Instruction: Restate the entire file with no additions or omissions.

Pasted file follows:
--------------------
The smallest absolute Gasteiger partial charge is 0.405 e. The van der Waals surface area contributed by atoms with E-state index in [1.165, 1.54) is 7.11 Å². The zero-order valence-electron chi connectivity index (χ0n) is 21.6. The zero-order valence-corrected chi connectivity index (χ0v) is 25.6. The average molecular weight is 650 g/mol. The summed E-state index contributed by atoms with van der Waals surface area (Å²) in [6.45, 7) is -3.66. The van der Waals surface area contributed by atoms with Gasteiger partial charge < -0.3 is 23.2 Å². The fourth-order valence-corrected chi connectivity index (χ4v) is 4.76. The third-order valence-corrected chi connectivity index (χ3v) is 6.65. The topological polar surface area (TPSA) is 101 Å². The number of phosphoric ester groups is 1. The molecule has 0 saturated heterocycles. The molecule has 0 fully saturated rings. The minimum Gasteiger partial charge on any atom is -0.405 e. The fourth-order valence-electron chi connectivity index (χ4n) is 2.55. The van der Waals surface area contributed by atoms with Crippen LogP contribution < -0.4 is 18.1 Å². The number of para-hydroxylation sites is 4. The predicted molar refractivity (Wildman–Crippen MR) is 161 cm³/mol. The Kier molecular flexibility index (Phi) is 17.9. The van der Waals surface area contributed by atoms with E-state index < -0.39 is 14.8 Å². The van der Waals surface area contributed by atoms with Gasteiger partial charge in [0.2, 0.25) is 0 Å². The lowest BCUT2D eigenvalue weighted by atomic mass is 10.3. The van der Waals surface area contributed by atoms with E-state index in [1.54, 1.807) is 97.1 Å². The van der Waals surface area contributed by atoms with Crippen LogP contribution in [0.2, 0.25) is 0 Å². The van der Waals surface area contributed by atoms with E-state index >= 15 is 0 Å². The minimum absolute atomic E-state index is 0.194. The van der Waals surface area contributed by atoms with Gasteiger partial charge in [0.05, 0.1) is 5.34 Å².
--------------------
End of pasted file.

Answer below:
The smallest absolute Gasteiger partial charge is 0.405 e. The van der Waals surface area contributed by atoms with E-state index in [1.165, 1.54) is 7.11 Å². The zero-order valence-electron chi connectivity index (χ0n) is 21.6. The zero-order valence-corrected chi connectivity index (χ0v) is 25.6. The average molecular weight is 650 g/mol. The summed E-state index contributed by atoms with van der Waals surface area (Å²) in [6.45, 7) is -3.66. The van der Waals surface area contributed by atoms with Gasteiger partial charge < -0.3 is 23.2 Å². The fourth-order valence-corrected chi connectivity index (χ4v) is 4.76. The third-order valence-corrected chi connectivity index (χ3v) is 6.65. The topological polar surface area (TPSA) is 101 Å². The number of phosphoric ester groups is 1. The molecule has 0 saturated heterocycles. The molecule has 0 fully saturated rings. The minimum Gasteiger partial charge on any atom is -0.405 e. The fourth-order valence-electron chi connectivity index (χ4n) is 2.55. The van der Waals surface area contributed by atoms with Crippen LogP contribution < -0.4 is 18.1 Å². The number of para-hydroxylation sites is 4. The predicted molar refractivity (Wildman–Crippen MR) is 161 cm³/mol. The Kier molecular flexibility index (Phi) is 17.9. The van der Waals surface area contributed by atoms with E-state index < -0.39 is 14.8 Å². The van der Waals surface area contributed by atoms with Gasteiger partial charge in [0.2, 0.25) is 0 Å². The lowest BCUT2D eigenvalue weighted by atomic mass is 10.3. The van der Waals surface area contributed by atoms with E-state index in [1.54, 1.807) is 97.1 Å². The van der Waals surface area contributed by atoms with Crippen LogP contribution in [0.2, 0.25) is 0 Å². The van der Waals surface area contributed by atoms with E-state index >= 15 is 0 Å². The minimum absolute atomic E-state index is 0.194. The van der Waals surface area contributed by atoms with Gasteiger partial charge in [0.05, 0.1) is 5.34 Å².